|System: PS3||Review Rating Legend|
|Dev: NIS||1.0 - 1.9 = Avoid||4.0 - 4.4 = Great|
|Pub: Atlus||2.0 - 2.4 = Poor||4.5 - 4.9 = Must Buy|
|Release: Aug. 25, 2008||2.5 - 2.9 = Average||5.0 = The Best|
|Players: 1||3.0 - 3.4 = Fair|
|ESRB Rating: Teen||3.5 - 3.9 = Good|
Absence of Justice boasts more than 60 different classes, and there's a real sense of character progression that makes developing your different characters quite rewarding. Each class has "ranks," and by mastering one rank, you'll be able to move up to the next and become even more powerful. As you progress through the ranks, you'll then gain access to new skills. The character progression feels smooth and intuitive and, overall, works quite well.
The battles themselves are a fun mix of strategy as well as implementing any abilities that your characters have mastered. Strategy isn't a huge focus of the game, particularly if you've done a lot of level-grinding, but even so, the strategy and role-playing elements are fairly well-balanced. The maps are also quite large, which is an improvement over those of the last games. And finally, the pacing of Disgaea 3 is well-done. In many SRPGs, all the characters on the battlefield will move according to their speed, so you can have enemy and ally units taking turns moving. In Absence of Justice, all the units on a side move at the same time, which speeds up battles and makes fighting them less tedious.
As I previously touched on briefly, Disgaea 3 has an insane amount of replay value. Once you've cleared the main quest, there's still a lot to do. Characters from past games make an appearance, and a plethora of new maps are opened up to you. It's not out of the question to spend several hundred hours with this game if you're a real SRPG junkie; even if you're not, it'll take quite a chunk of time just completing the story.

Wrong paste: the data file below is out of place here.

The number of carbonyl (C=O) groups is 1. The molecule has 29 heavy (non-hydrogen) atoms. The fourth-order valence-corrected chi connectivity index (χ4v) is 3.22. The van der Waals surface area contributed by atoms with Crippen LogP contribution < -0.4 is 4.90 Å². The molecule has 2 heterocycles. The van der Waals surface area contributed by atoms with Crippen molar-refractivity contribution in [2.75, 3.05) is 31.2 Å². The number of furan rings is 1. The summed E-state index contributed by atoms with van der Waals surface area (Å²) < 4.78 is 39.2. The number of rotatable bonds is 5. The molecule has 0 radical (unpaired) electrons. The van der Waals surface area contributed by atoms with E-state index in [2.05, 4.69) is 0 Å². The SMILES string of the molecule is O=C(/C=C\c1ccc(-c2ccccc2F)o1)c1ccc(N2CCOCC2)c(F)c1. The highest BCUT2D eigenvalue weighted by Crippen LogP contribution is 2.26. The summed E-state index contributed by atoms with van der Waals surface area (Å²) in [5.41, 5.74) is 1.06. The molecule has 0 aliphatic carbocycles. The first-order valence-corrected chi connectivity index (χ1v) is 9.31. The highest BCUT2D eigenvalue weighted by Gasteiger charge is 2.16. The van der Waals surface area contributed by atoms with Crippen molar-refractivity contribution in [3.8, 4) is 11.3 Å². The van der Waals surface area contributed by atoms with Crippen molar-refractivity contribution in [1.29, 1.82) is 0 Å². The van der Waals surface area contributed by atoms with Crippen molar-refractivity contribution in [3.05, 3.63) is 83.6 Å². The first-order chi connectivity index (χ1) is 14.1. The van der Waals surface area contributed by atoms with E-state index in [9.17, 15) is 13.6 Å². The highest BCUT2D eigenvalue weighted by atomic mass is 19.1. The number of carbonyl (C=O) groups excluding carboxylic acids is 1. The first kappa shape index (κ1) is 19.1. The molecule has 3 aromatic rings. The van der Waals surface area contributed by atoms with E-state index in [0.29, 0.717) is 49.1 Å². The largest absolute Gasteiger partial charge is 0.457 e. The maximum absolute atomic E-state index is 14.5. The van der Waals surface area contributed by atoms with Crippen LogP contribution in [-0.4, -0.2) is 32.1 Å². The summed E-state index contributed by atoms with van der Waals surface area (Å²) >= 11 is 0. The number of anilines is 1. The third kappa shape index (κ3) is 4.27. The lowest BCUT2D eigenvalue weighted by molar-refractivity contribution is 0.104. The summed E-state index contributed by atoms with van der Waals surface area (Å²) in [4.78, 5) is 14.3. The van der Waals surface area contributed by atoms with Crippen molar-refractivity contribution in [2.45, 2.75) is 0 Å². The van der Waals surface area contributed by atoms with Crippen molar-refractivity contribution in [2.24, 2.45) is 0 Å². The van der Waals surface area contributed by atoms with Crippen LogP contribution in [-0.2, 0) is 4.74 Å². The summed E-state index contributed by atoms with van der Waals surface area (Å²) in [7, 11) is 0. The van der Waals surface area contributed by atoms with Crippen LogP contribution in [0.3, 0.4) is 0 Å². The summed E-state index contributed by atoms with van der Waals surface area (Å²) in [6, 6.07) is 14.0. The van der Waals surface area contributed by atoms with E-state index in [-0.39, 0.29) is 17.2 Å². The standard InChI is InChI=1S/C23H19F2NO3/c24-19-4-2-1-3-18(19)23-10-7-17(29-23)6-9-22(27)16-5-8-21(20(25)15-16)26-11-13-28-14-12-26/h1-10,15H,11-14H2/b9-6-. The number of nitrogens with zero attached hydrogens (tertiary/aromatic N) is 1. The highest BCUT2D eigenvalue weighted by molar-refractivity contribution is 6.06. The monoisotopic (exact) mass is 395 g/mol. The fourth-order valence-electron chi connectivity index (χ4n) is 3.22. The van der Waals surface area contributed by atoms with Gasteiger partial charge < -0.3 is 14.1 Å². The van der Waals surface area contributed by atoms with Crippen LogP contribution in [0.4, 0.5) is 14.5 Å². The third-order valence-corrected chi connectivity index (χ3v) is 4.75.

One of Disgaea 3's few faults is the visual approach the game takes. It looks very similar to the past PS2 games, which is fairly disappointing considering the graphical capabilities of the PS3. That's not to say the game looks bad, because it doesn't. But despite being truly in 3D, you can't help but feel that this game could have been done just as easily on the PS2 or PSP. It doesn't really take anything away from the game because the gameplay is so well-done, but it is a minor let-down.
The only other complaint I really have with Disgaea 3 is one that's been a problem throughout the entire series; there's a lack of real guidance. If you've played a lot of SRPGs, you shouldn't have much trouble figuring out the many intricacies of the game. But if you're new to the genre, you're going to have a lot of trouble muddling your way through the overwhelming game set-up.
Setting aside a couple near-negligible issues, Disgaea 3: Absence of Darkness is definitely one of the best SRPGs on the market. It holds its own with its predecessors and brings new content to the table, while keeping intact past items that have made the series so popular. Thanks to its rather steep learning curve, you'd best look elsewhere if you're new to this genre. On the other hand, if you're a fan of SRPGs or of Disgaea, this is a must-buy.
CCC Freelance Writer